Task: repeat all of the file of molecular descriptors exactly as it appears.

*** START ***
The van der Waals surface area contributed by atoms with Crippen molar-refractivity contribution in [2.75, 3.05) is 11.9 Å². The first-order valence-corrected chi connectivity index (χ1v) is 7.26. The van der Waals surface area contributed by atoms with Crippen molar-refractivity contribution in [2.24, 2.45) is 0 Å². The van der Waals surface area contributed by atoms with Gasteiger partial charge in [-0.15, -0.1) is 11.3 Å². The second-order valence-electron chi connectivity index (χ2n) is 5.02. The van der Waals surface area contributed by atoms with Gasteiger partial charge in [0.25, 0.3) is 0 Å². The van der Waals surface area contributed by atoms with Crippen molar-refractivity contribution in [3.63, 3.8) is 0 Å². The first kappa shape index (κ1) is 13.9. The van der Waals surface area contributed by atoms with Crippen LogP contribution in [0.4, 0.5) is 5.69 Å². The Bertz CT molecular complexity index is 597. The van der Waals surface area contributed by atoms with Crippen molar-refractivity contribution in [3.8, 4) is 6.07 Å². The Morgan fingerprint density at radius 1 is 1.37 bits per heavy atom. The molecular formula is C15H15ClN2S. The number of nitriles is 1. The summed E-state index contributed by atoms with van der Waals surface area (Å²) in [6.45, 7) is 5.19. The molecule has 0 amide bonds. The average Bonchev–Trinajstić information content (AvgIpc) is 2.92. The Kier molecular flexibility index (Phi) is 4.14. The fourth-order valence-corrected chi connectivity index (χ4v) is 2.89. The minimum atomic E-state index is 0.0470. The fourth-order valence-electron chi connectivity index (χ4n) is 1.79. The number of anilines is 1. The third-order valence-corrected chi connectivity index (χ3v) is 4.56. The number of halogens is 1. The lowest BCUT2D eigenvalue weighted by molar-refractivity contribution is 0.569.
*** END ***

The van der Waals surface area contributed by atoms with Crippen molar-refractivity contribution in [2.75, 3.05) is 11.9 Å². The first-order valence-corrected chi connectivity index (χ1v) is 7.26. The van der Waals surface area contributed by atoms with Crippen molar-refractivity contribution in [2.24, 2.45) is 0 Å². The van der Waals surface area contributed by atoms with Gasteiger partial charge in [-0.15, -0.1) is 11.3 Å². The second-order valence-electron chi connectivity index (χ2n) is 5.02. The van der Waals surface area contributed by atoms with Gasteiger partial charge in [0.25, 0.3) is 0 Å². The van der Waals surface area contributed by atoms with Crippen molar-refractivity contribution in [3.63, 3.8) is 0 Å². The first kappa shape index (κ1) is 13.9. The van der Waals surface area contributed by atoms with Crippen LogP contribution in [0.4, 0.5) is 5.69 Å². The Bertz CT molecular complexity index is 597. The van der Waals surface area contributed by atoms with Crippen molar-refractivity contribution in [3.8, 4) is 6.07 Å². The Morgan fingerprint density at radius 1 is 1.37 bits per heavy atom. The molecular formula is C15H15ClN2S. The number of nitriles is 1. The summed E-state index contributed by atoms with van der Waals surface area (Å²) in [6.45, 7) is 5.19. The molecule has 0 amide bonds. The average Bonchev–Trinajstić information content (AvgIpc) is 2.92. The Kier molecular flexibility index (Phi) is 4.14. The fourth-order valence-corrected chi connectivity index (χ4v) is 2.89. The minimum atomic E-state index is 0.0470. The fourth-order valence-electron chi connectivity index (χ4n) is 1.79. The number of anilines is 1. The third-order valence-corrected chi connectivity index (χ3v) is 4.56. The number of halogens is 1. The lowest BCUT2D eigenvalue weighted by molar-refractivity contribution is 0.569.